Monday, August 25, 2014

Summer Update

Thankfully I have a few days of break.  The Lake Tahoe swim had to be cancelled, since preparation required swimming 15 to 20 hours a week, and I limited myself to about 10 hours.  The Greek vocabulary drill program has me at "90%", meaning that I have absorbed about 90% of the 2,000 + or - vocabulary words.  The system checks each word randomly three different ways:  Spoken Greek to English, Written Greek to English, and English to Greek.  I am a bit skeptical as to whether learning how to say "chopsticks" and "wombat" in Greek will assist me in my biblical studies.  But then there were many surprises, such as the modern Greek word for "seal" as in "seal an envelope" is basically the same as that for the seven seals in Revelation.  At this point all the words have been committed to memory, so it is just a matter of continuing the much reduced daily schedule of word practice until the program determines my error rate has reduced to near zero.

The formal Biblical Greek classes start today, which means I now have three semesters to continue the Greek program.  A challenge here is that Greek grammar is on the same order of complexity as German, so that grammar is going to be the key point requiring work.  Onward!

7 comments:

Max Coutinho said...

Hi Looney,

And God knows the German grammar is tough.
I am glad that you are progressing well in Greek - just don't forget your Hebrew :).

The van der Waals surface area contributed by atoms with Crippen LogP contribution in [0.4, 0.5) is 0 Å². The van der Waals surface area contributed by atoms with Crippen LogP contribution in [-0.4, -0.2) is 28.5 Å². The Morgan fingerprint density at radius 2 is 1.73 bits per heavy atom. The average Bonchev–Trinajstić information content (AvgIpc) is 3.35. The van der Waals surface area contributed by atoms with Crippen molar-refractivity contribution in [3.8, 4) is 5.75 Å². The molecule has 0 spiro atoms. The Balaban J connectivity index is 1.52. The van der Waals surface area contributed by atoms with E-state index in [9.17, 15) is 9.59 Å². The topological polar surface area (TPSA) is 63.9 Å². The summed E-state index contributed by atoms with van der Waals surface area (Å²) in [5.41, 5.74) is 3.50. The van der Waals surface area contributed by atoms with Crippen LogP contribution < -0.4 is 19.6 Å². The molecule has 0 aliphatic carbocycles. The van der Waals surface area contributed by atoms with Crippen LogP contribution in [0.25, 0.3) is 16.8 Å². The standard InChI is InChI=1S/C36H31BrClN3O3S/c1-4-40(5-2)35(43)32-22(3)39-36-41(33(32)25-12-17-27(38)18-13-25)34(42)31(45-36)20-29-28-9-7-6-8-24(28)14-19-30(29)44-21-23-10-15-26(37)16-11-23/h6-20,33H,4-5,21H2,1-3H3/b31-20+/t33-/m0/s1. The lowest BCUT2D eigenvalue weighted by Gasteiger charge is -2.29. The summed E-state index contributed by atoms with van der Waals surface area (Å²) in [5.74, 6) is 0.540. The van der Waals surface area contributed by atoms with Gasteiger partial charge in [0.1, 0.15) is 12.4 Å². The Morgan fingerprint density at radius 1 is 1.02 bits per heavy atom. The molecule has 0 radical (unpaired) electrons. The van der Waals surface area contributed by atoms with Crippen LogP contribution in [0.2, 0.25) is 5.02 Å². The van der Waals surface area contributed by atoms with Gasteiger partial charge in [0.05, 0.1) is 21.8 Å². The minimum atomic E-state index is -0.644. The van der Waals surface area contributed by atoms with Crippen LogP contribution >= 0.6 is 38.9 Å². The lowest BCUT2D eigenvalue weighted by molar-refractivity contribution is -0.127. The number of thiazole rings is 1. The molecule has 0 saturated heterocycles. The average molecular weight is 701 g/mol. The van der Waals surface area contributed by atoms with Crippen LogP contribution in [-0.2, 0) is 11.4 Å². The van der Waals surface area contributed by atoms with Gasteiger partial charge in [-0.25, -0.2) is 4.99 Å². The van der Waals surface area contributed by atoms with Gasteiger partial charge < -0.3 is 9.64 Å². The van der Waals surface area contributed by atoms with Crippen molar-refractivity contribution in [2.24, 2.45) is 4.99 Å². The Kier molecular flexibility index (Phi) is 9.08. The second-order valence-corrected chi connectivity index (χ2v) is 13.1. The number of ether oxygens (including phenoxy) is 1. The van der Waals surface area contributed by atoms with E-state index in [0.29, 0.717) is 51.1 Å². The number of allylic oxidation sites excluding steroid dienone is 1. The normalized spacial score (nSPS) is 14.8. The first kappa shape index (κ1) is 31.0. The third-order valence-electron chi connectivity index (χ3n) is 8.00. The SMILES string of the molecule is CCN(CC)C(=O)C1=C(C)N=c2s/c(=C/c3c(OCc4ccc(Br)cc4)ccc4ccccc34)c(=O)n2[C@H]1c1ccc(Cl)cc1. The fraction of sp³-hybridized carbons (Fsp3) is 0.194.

Supporting you all the way from Europe, I leave...

Cheers

Looney said...

There is some sporadic Hebrew review going. I have to keep coming back to it to prepare Bible lessons for church, but still wish I could just drop everything and head to Israel for a few months!

Ursula said...

I find German and its grammar dead easy. Main thing for any newcomer to remember is: Germans like to hold you in suspense. Thus the verb (the one that holds a sentence together and gives it meaning) you will find at the end. English people do find this frustrating, particularly as German sentences tend to wind a long road via one comma to the next. Patience, people, patience. Then there is inflection(variation of tone and voice). In one language it rises just before a full stop, in another it falls. I myself adore, and no one else does, sentences where you make a statement, only to attach a questionmark at the last second. It's considered highly provocative. A bit like rhetorical questions. Yes, good old rhetorical questions - so very frowned upon, yet so useful.

Other than that, Looney, and I shall not voice anything vaguely political, I am so glad that you can't "just drop everything and head to Israel for a few months".

Good luck with the revision,
U

Looney said...

U, now I am going to have flashbacks to my futile German studying days! The memories of sentences that extended for two or three paragraphs with the verb on the next page is all coming back!

Rummuser said...

You will eventually get to Sanskrit I should imagine!

Max Coutinho said...

Looeny,

I share your feelings: I too wish I could drop everything and head to Israel for a few months. But not the time yet...

Cheers

Looney said...

Rummuser, I did stumble across a vocabulary drill program that had a 5,000 word Sanskrit database.